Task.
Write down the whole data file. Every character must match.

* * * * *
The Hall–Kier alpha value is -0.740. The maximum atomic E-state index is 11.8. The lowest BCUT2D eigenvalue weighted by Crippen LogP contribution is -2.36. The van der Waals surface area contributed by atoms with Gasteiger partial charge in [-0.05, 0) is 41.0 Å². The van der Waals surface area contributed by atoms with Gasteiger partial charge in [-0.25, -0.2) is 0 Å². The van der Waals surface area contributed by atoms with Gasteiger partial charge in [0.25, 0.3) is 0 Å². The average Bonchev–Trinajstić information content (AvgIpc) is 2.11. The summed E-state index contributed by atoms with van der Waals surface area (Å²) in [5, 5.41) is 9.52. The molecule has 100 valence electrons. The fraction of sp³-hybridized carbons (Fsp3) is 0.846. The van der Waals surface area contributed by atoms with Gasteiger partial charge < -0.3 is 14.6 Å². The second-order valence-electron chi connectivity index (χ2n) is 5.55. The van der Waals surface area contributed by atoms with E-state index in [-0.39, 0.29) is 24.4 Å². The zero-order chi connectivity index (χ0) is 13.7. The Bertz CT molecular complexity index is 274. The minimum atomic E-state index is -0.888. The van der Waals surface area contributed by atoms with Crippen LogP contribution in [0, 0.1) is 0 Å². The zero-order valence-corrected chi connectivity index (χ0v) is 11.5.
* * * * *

The Hall–Kier alpha value is -0.740. The maximum atomic E-state index is 11.8. The lowest BCUT2D eigenvalue weighted by Crippen LogP contribution is -2.36. The van der Waals surface area contributed by atoms with Gasteiger partial charge in [-0.05, 0) is 41.0 Å². The van der Waals surface area contributed by atoms with Gasteiger partial charge in [-0.25, -0.2) is 0 Å². The van der Waals surface area contributed by atoms with Gasteiger partial charge in [0.25, 0.3) is 0 Å². The average Bonchev–Trinajstić information content (AvgIpc) is 2.11. The summed E-state index contributed by atoms with van der Waals surface area (Å²) in [5, 5.41) is 9.52. The molecule has 100 valence electrons. The fraction of sp³-hybridized carbons (Fsp3) is 0.846. The van der Waals surface area contributed by atoms with Gasteiger partial charge < -0.3 is 14.6 Å². The second-order valence-electron chi connectivity index (χ2n) is 5.55. The van der Waals surface area contributed by atoms with E-state index in [-0.39, 0.29) is 24.4 Å². The zero-order chi connectivity index (χ0) is 13.7. The Bertz CT molecular complexity index is 274. The minimum atomic E-state index is -0.888. The van der Waals surface area contributed by atoms with Crippen LogP contribution in [0, 0.1) is 0 Å². The zero-order valence-corrected chi connectivity index (χ0v) is 11.5.